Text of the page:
Only five of Liverpool’s 22 victories going into Wednesday night’s game had been by more than two goals, which explains why, although they led City by a massive 16 points before the game, their goal-difference superiority was just one.
Liverpool have been electrifying and the Premier League trophy is almost certainly about to spend its first summer at Anfield, but it cannot be assumed they will continue to sustain this phenomenal level, especially as battle is set to resume in the Champions League.
At the other end of the table, there is a commonly-expressed belief that it will take an unusually high points total to survive, possibly even the 40 mark that was often assumed to be the point of safety even though it usually required a much smaller total to stay up.
None of the teams to be relegated in the last four seasons had more than 23 points after 24 games, which potentially means Norwich, Bournemouth, Watford and, depending on Wednesday night’s game, West Ham are the only four teams with genuine concerns.
But fans of Brighton and Aston Villa on 25 points will not feel remotely calm as things stand, and the four teams on 30 points will gain no comfort from the fact there are only five clubs beneath them.
Then again, bet365’s intriguing market on how many points the team who finish in 18th position will end up with suggests it will take an almighty collapse for the relegation battle to involve anyone but the current bottom five as they go evens over 36.5 points and 8-11 under.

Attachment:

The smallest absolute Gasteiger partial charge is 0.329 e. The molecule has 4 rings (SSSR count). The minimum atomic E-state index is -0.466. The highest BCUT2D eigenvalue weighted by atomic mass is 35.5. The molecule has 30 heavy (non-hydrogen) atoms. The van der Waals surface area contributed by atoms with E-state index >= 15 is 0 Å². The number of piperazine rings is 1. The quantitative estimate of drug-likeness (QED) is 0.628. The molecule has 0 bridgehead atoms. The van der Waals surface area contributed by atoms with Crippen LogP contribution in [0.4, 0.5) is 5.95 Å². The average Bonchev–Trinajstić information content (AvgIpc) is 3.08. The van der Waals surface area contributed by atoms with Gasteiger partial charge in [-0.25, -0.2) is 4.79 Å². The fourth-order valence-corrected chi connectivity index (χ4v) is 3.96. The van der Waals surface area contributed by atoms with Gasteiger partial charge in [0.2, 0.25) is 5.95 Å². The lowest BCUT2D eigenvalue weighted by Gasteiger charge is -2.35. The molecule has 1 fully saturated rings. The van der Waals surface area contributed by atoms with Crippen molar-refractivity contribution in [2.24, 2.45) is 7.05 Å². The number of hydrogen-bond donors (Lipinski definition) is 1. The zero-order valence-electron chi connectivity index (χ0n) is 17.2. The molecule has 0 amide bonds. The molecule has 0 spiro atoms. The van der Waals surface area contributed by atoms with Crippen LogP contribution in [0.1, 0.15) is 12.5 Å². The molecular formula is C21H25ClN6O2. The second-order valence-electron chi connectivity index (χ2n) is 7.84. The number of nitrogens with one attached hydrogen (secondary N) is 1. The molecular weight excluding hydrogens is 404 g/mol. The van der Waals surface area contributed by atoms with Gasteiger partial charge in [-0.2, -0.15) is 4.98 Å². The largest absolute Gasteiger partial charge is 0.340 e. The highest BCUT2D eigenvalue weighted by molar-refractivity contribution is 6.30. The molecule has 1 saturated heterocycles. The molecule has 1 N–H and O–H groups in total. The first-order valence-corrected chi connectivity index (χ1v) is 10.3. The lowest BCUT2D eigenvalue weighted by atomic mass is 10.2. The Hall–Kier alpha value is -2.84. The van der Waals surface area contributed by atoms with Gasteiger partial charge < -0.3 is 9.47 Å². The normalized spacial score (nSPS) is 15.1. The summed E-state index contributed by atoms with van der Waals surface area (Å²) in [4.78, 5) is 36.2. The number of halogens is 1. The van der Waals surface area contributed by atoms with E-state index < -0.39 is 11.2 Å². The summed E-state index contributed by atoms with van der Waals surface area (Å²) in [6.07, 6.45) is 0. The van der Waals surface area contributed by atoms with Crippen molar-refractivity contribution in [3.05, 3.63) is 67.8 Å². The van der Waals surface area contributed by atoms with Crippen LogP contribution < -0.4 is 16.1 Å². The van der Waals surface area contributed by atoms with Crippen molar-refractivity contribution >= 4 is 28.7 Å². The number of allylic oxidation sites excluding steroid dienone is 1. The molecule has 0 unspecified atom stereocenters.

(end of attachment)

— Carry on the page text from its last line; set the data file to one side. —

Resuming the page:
A personal view on the relegation market is that Norwich are too short at between 1-10 and 1-16. They are clearly too easy to score against but have achieved some decent results against clubs at the upper end of the table and possess a reliable scorer in Teemu Pukki.
But if I was opening a new long-term position on the Premier League now it would undoubtedly be Southampton to finish in the top half of the table at 5-4.
The Saints, who were playing better than their position indicated during a difficult first part of the campaign that yielded just eight points from 12 games, have hit form and have amassed 23 points from their next dozen matches.
They look full of creativity and goals and have the steel to kick on and enjoy an excellent remainder of the campaign. I would not put anyone off backing them at 33-1 to finish in the top six, given their hot form and their position just three points off fifth place.
Let’s just hope, however, that this intriguing but untypical season can finish with a table based on merit and that VAR does not transform itself from an acute annoyance to an utter catastrophe.